CIPA Disease: When a Person Can't Feel Pain

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Congenital insensitivity to pain and anhydrosis (CIPA) is a rare hereditary disease. It causes affected individuals to be unable to feel pain and unable to sweat (anhydrosis).

It is also called hereditary sensory and autonomic neuropathy type IV (HSAN IV). Hereditary means that it runs in families. Sensory neuropathy means that it is a nerve disease that affects nerves controlling sensation like pain. Autonomic refers to autonomic nerves that control survival functions of the body, like sweating.

This article discusses the symptoms and causes of CIPA. It also covers how it's diagnosed and what to expect.

Doctor explaining report on tablet computer to family in clinic
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CIPA disease is present at birth. It makes people unable to sense pain or temperature and unable to sweat. The symptoms become apparent during childhood and the disease is typically diagnosed during childhood.

Lack of Pain

Most people who have CIPA do not complain of lack of pain or lack of sweat. Instead, children with CIPA initially experience injuries or burns without crying, complaining, or even noticing. Parents may observe that a child with CIPA is just a mild-mannered kid, rather than noticing a problem.

After a while, parents might begin to wonder why the child doesn't respond to pain. The child’s doctor would likely run some diagnostic tests for nerve disease. Children with CIPA typically become repeatedly injured or burned because they do not avoid painful activity.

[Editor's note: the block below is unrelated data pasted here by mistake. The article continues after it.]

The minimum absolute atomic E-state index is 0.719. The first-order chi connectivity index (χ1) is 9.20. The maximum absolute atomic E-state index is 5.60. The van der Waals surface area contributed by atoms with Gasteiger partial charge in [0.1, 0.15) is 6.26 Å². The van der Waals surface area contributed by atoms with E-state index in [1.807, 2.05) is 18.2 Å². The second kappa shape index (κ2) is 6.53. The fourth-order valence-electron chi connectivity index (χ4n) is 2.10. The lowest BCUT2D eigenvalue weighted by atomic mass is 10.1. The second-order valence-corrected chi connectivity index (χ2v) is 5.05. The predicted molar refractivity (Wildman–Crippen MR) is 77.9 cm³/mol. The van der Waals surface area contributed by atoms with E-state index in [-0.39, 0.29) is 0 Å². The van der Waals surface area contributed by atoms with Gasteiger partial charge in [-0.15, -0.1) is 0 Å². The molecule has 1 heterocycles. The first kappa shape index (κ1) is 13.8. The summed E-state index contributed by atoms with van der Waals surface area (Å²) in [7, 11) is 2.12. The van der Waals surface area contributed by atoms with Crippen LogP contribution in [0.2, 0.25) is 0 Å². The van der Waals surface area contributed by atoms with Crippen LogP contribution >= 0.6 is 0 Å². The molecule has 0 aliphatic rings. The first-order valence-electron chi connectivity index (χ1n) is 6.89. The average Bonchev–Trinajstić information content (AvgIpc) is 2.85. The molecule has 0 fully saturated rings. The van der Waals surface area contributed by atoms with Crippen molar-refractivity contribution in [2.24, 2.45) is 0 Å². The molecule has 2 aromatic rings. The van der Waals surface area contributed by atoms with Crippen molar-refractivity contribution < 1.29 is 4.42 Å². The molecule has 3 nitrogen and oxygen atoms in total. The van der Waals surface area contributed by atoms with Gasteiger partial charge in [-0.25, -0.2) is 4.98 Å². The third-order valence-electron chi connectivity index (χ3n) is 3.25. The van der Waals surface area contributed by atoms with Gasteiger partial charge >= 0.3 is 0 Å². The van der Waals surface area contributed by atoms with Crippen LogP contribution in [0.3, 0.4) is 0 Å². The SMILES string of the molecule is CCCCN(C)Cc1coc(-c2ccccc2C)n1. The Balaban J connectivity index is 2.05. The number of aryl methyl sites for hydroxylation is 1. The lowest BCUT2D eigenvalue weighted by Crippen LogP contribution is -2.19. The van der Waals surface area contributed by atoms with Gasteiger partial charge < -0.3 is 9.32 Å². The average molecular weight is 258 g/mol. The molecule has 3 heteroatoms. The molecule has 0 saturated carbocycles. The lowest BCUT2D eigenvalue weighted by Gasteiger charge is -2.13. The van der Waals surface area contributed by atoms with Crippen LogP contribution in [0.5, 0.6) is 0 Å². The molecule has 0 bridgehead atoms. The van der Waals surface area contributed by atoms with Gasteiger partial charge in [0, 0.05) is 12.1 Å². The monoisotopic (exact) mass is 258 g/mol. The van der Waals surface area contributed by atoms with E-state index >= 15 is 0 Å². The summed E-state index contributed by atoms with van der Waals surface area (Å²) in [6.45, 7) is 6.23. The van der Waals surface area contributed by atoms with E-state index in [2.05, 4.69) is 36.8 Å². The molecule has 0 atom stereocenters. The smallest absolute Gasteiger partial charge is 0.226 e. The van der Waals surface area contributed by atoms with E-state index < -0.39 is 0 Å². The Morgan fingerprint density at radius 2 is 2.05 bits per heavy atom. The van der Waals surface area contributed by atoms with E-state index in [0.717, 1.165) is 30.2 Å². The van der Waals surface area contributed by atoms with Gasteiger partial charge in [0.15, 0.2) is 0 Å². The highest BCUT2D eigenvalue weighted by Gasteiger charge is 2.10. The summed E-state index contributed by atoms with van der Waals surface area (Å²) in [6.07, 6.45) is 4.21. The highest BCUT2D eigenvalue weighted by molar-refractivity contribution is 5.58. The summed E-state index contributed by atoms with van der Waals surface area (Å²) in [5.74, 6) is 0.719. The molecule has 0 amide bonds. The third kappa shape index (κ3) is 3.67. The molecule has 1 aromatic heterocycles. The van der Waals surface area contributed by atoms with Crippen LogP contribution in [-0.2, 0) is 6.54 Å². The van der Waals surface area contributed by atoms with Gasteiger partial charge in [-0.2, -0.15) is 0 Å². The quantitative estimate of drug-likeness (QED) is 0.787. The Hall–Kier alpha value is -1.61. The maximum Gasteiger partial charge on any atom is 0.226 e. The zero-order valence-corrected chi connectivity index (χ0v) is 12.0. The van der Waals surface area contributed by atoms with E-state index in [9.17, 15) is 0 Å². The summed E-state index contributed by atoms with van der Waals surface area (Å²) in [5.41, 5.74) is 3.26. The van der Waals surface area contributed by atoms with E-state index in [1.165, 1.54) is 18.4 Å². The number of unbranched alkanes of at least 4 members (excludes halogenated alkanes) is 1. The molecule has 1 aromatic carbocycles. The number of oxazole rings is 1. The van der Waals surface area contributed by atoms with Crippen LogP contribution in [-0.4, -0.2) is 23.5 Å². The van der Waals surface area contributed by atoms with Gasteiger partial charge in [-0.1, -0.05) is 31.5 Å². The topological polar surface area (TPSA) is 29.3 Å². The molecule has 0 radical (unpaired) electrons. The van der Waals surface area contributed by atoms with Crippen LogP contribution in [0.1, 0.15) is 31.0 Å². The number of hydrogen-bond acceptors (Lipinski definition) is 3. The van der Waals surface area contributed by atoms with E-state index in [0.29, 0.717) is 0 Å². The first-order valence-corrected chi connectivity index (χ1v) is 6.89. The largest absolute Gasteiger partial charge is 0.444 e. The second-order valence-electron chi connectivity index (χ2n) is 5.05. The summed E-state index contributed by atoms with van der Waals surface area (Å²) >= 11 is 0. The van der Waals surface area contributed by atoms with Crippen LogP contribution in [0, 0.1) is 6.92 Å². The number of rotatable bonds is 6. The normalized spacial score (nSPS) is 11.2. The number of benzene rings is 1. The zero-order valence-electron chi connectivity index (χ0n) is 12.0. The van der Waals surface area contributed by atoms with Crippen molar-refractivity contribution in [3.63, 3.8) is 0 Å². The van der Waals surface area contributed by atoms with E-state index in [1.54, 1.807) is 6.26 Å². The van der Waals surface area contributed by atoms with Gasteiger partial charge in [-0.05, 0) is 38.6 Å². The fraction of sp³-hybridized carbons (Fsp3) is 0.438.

These children can even develop infected wounds because they do not instinctively protect their wounds from further pain. Sometimes, children with CIPA need to be medically evaluated for excessive injuries.

When the medical team observes unusually calm behavior in the face of pain, this can prompt an evaluation for sensory neuropathy.


People with CIPA can't feel pain after an injury or burn. They're at risk for repeated injuries and infected wounds since they don't instinctively protect them from more pain.

Anhydrosis (Lack of Sweating)

Hydrosis means sweating. Anhydrosis means lack of sweating. Normally, sweat on the surface of the skin helps cool off the body when we get too hot. This could be from exercise or from a high fever.

Children (and adults) with CIPA suffer consequences of anhydrosis, such as excessively high fevers. That's because they lack the "cooling off" protection that sweating can provide.


CIPA is a hereditary disease. It is autosomal recessive, which means that any person who has CIPA must inherit the gene from both parents. Typically, the parents of an affected child carry the gene but do not have the disease if they only inherited the gene from one parent.

The abnormal gene responsible for CIPA, human TRKA (NTRK1), is a gene that directs the body to develop mature nerves.

When this gene is defective, as it is among those who have CIPA, the sensory nerves and some autonomic nerves do not fully develop. Therefore, the sensory nerves cannot function properly to sense messages of pain and temperature, and the body cannot produce sweat.